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It’s not just adland that needs to crack down on gender stereotyping we all do

The new guidelines on gender stereotyping follow ASA’s research that states: “There is significant evidence that gender inequality leads to real-world harms for adults and children. These unequal outcomes might affect different people in a variety of practical, social, emotional and economic ways.”

Formalising rules and enforcing regulation will mean some bosses will have to change and alter their positioning in market. For brands such as Gap and Protein World, both of which have undergone public scrutiny for recent gender bias campaigns, this will undoubtedly impact consumer perception.

However, regulation alone isn’t the answer. Everyone involved in the process of creating ads has a responsibility for that content.

From CEOs to financial directors, marketers to HR, brands to agencies; irrespective of sector, the impact of negative stereotyping in advertising can affect anyone. Audi should be only too familiar with this having faced negative backlash for its recent campaign in China that compared women to second hand cars.

While openly sexist adverts will be easy for the ASA to police, more subtle techniques to portray gender stereotyping pose a challenge. It will be these adverts that are trickier to spot.

Take TV for example, men still have more lead roles, more speaking roles, and more authoritative roles. When writing, presenting and reviewing TV creative and subsequent casting for campaigns, it’s important that we all take a step back and ensure we re reflecting society accurately, and not falling into lazy traps. This is as much as do with self-regulation as it is ASA guidelines.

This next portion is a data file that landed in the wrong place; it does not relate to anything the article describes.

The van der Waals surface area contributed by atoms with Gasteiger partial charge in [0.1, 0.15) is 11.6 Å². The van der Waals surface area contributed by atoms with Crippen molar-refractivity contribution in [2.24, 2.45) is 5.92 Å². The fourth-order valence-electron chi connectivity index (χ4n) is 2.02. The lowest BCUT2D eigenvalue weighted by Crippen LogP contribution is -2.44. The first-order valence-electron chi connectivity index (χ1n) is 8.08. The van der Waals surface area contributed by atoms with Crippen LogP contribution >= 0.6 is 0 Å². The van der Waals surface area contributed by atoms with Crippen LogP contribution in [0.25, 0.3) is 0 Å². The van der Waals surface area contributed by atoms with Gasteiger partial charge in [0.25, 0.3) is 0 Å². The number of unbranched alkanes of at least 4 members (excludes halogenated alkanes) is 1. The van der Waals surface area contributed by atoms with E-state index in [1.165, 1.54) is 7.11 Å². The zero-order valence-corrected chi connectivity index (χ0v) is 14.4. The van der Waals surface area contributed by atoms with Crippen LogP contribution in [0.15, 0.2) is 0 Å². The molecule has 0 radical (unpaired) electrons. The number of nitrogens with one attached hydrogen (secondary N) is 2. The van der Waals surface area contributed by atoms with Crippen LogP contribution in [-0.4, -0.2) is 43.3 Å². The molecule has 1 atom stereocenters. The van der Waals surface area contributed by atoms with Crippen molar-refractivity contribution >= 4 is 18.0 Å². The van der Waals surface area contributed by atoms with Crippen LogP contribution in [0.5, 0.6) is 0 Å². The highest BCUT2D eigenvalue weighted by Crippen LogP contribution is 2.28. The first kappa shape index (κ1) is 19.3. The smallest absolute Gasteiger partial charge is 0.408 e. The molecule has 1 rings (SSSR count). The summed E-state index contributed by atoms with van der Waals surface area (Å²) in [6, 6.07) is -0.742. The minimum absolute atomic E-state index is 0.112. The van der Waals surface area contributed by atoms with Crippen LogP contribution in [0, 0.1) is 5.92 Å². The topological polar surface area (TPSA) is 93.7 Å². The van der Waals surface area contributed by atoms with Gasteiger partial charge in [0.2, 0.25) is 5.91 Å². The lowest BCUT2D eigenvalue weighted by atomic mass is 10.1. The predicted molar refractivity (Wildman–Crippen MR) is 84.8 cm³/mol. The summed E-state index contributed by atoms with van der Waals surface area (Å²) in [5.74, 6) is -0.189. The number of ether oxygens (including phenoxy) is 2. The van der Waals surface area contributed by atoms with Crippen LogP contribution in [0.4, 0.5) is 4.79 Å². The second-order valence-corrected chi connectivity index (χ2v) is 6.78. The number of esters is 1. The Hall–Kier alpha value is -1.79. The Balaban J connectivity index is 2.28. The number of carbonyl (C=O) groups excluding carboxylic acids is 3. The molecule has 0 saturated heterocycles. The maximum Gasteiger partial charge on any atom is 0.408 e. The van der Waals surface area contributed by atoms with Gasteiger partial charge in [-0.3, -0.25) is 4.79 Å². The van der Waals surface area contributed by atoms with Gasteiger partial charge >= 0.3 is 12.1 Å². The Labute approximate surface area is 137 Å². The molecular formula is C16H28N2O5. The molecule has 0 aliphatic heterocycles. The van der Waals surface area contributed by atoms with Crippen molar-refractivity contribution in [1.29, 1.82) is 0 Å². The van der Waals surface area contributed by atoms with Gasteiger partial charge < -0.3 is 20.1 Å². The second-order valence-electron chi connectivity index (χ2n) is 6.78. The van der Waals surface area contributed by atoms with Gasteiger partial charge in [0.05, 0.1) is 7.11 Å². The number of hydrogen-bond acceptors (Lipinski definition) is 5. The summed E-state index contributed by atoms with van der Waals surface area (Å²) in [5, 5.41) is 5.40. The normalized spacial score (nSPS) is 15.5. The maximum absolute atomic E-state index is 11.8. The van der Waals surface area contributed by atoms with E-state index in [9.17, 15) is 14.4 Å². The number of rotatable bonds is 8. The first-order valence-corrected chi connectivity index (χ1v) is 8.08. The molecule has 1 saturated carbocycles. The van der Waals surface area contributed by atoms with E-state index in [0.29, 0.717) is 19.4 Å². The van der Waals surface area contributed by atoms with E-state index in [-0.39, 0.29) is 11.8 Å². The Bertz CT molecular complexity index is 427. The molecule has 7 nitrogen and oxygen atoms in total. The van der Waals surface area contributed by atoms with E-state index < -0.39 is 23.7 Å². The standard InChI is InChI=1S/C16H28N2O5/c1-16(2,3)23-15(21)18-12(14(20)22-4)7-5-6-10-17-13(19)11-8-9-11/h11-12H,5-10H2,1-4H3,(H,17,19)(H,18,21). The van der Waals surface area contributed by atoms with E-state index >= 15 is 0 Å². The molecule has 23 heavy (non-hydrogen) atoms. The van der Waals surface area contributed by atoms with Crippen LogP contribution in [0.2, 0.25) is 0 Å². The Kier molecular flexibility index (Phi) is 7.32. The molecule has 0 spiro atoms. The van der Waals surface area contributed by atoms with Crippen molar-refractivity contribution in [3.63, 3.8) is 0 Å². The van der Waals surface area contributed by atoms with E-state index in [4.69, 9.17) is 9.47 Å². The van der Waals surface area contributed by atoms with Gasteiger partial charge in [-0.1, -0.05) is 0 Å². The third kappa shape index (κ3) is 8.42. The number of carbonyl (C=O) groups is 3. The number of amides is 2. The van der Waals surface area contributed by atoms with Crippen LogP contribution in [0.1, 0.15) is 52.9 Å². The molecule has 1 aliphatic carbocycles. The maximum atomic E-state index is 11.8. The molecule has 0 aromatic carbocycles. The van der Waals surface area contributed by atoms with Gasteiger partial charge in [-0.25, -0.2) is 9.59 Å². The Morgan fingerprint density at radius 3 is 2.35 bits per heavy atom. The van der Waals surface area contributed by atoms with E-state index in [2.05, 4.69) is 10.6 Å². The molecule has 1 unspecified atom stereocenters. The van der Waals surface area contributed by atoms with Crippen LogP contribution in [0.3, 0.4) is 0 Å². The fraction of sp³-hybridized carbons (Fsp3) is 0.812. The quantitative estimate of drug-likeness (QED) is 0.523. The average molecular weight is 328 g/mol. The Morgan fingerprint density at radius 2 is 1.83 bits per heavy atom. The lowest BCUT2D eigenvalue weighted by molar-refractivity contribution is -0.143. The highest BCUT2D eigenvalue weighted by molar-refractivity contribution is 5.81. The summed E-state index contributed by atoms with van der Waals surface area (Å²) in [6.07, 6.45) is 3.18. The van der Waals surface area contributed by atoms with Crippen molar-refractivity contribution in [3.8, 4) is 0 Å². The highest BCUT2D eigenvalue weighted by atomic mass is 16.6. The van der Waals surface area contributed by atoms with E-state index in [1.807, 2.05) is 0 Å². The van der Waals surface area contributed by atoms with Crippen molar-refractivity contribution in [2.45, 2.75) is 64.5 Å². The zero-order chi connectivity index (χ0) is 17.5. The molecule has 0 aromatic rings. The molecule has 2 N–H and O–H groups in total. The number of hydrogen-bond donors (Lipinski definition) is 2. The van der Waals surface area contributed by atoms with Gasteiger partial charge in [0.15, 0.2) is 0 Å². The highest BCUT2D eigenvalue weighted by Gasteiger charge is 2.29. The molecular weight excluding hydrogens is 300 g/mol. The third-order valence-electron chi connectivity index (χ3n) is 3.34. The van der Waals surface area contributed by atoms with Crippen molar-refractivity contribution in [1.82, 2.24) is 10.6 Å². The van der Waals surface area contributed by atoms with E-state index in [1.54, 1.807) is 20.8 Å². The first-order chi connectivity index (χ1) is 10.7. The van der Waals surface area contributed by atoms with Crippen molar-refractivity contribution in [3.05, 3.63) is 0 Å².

Not all advertising perpetuates this of course. There have been many advertising campaigns over the years that successfully reflected gender equality. Sport England’s “This Girl Can?” and The Fawcett Society’s “This is what a feminist looks like”, have specifically targeted negative gender stereotypes, with enormous fame and positive impact across popular culture Sport England announced that 2.8m 14-40-year-old women have done some or more activity as a direct result of the campaign.

Ultimately, the ASA guidelines will have a positive effect on the industry and be a good thing for creativity and brands. The enemy of all great and memorable advertising campaigns is the status quo and overly used, category norms (including stereotypes). Within a few years, we ll look back and wonder why it took so long for regulations to exist around gender stereotypes.

Jamie Williamsis an account partner at isobel



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